A court decision that some say could dry up the San Pedro River may sound far removed from your CAP-supplied kitchen faucet.
In fact, Thursday’s unfortunate ruling shows how Arizona’s current water law threatens the value of your entire home, not just your faucet.
Dissent blasts ruling
The state Supreme Court gave the go ahead to a massive development near Sierra Vista by saying current law does not prohibit it – even though the court acknowledges the area’s future water supply is uncertain.
In his dissent, Chief Justice Scott Bales said the decision allows the Arizona Department of Water Resources “to ignore the legal inadequacy of a proposed water supply until the problem becomes a reality.”
At issue is the proposed Tribute development of 7,000 commercial and residential units near Sierra Vista and the San Pedro Riparian National Conservation Area, a federal preserve that has reserved water rights to protect the flow of the river.
The area’s water supply is uncertain
The exact amount of that reserved water will be decided as part of a water rights case called the Gila Watershed Adjudication, which has been slogging through the courts for decades.
Without knowing how much water the conservation area will need, the Arizona Department of Water Resources gave the nod in 2013 to Tribute, which will use groundwater.
ADWR said there was a 100-year supply of water for Tribute, a determination that is required because Cochise County took advantage of a state law that allows counties to mandate Adequate Water Supply certification before a development can proceed.
Future water supply could be impacted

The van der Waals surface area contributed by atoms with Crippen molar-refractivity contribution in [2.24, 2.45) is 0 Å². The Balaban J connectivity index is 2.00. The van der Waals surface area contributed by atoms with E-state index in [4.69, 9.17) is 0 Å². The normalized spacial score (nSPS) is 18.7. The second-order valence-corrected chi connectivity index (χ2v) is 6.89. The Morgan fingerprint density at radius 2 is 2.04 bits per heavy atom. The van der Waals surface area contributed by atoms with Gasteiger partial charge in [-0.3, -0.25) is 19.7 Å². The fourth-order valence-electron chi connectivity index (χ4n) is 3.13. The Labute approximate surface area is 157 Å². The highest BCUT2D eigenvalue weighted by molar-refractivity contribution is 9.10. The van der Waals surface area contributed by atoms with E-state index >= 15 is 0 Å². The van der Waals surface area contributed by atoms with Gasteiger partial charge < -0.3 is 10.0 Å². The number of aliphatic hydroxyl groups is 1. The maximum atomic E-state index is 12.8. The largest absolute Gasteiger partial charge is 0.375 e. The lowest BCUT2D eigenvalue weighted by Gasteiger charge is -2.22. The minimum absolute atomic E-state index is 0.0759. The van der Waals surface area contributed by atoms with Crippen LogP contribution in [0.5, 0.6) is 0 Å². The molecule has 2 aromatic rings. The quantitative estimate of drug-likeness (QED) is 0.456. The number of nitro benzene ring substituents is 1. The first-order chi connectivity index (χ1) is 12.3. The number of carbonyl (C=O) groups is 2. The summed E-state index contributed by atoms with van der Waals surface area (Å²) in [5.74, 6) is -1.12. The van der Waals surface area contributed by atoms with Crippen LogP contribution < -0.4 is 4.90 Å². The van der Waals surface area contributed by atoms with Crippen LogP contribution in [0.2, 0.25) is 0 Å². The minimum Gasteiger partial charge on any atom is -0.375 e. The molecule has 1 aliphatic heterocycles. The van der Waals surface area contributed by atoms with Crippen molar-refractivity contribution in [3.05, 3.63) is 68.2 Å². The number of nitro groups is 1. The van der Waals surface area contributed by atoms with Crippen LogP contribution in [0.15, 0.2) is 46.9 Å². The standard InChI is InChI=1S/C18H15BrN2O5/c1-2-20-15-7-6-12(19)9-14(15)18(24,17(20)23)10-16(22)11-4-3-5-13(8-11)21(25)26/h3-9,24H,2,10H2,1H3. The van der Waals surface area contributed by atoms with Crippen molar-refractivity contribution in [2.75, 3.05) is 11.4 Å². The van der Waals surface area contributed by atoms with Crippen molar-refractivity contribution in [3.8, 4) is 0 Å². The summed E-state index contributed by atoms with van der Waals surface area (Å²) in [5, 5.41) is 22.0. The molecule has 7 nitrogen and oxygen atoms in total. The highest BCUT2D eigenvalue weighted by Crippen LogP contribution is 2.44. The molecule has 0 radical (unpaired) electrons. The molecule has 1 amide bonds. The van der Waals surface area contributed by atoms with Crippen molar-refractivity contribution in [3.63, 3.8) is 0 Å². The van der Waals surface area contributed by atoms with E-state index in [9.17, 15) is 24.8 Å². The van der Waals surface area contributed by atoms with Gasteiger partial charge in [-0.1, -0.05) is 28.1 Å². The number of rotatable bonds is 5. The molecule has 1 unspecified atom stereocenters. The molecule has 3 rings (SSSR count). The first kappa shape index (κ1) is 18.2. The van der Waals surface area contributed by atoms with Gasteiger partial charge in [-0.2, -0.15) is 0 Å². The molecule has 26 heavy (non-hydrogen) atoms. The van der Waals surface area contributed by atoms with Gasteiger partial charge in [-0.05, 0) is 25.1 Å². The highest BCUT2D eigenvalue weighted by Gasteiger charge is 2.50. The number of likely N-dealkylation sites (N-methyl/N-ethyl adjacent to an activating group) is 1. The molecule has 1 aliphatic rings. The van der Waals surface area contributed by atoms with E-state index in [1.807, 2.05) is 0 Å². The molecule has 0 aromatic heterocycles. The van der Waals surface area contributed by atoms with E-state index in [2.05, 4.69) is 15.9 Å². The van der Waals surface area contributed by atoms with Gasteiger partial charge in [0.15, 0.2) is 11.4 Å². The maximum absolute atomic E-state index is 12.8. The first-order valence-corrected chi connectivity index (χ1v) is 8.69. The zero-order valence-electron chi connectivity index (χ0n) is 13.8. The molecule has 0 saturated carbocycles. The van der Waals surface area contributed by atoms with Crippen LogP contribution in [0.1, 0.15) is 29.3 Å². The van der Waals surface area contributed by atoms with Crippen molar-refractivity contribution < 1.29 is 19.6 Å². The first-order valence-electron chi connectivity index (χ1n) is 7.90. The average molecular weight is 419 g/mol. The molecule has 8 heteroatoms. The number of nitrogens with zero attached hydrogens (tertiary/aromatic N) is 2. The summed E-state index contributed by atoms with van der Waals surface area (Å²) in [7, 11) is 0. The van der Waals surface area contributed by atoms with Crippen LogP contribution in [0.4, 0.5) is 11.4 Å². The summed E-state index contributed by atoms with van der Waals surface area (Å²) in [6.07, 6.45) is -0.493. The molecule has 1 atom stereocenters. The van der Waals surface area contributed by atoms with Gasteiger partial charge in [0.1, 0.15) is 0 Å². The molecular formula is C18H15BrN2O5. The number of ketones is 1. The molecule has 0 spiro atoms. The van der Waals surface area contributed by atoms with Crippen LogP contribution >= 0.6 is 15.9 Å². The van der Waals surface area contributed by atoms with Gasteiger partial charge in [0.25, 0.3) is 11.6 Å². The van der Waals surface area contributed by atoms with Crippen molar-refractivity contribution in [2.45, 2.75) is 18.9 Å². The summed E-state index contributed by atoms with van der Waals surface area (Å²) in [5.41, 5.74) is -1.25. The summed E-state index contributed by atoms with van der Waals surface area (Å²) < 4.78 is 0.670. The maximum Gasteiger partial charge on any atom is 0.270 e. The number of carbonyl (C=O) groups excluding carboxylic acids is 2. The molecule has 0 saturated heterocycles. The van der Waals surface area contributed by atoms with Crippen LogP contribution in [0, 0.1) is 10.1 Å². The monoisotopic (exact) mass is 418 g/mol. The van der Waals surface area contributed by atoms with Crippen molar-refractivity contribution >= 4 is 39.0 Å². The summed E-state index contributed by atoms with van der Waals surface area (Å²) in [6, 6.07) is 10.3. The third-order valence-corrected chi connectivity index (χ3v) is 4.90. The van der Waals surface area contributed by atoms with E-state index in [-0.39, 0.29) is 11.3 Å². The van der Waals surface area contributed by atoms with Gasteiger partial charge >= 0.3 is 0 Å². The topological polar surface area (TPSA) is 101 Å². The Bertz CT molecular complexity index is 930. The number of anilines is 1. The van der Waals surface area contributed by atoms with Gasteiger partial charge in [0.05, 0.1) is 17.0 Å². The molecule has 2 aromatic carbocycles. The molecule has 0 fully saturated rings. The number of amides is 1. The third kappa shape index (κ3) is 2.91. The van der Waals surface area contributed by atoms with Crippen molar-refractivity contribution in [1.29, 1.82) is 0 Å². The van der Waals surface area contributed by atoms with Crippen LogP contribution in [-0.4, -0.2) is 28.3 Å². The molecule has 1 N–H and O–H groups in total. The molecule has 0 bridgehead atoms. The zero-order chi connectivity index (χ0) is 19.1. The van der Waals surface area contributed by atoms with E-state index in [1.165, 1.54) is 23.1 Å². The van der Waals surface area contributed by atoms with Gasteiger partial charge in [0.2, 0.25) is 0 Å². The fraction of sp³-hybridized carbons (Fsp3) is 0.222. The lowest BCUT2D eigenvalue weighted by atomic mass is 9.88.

Supporters of the San Pedro sued, saying ADWR should have – but didn’t – take into account the federal claim to water for the conservation area, which could ultimately limit groundwater pumping.
The Supreme Court ruling acknowledges this.
In a footnote, the ruling suggests developers notify potential homebuyers that the “development’s water rights may be adversely affected by the outcome” of the adjudication.
The court also pointed out that such fair warning is not required by law.
Blessing developers, not consumers
In his dissent, Chief Justice Bales hit this one hard:
“The majority prioritizes the interests of subdivision developers over those of homeowners,” whose property may one day be “rendered almost worthless due to an inadequate water supply,” Bales wrote.
Arizona’s groundwater strategy: When wells run dry, keep pumping
But the court majority stood on what it interpreted as the “legislature’s intent to provide only limited protection to consumers and simultaneously encourage development.”
In ruling that Arizona law does not require ADWR to assess unquantified federal water rights when making decisions about the adequacy of water supply for development, the court rejected the more rational view of the plaintiffs and the court’s dissenting minority.
For Arizona’s sake, change the law
The ruling ignores consumer and environmental needs.
Now it’s up to lawmakers to clarify the law so the courts and developers understand the need to look at the whole picture when making decisions about water.
The court identified other things that need fixing.
Rural Arizona has a right to grow and pursue economic development, but that should happen under water rules that protect the entire state.
How this hurts you
Everybody’s property values get tarnished if Arizona looks buffoonish about water – and this ruling is a clown’s car of mischief. Our reputation on water management also matters when it comes economic development.
National critics who bash Arizona as Unsustainable Land pounce on any hint of residents of far-flung subdivisions pounding sand and weeping over their lost investment. The image is popular, as a recent New York Times magazine article made clear.
This court ruling will provide more fodder.
The supporters of the San Pedro riparian area promise to appeal this decision in federal court. Good.
In the meantime, Arizona needs to refine water laws so they reflect the state’s best long-term interests. That won’t happen without a lot of pressure from Arizonans who have a lot to lose.
Reach Valdez at firstname.lastname@example.org.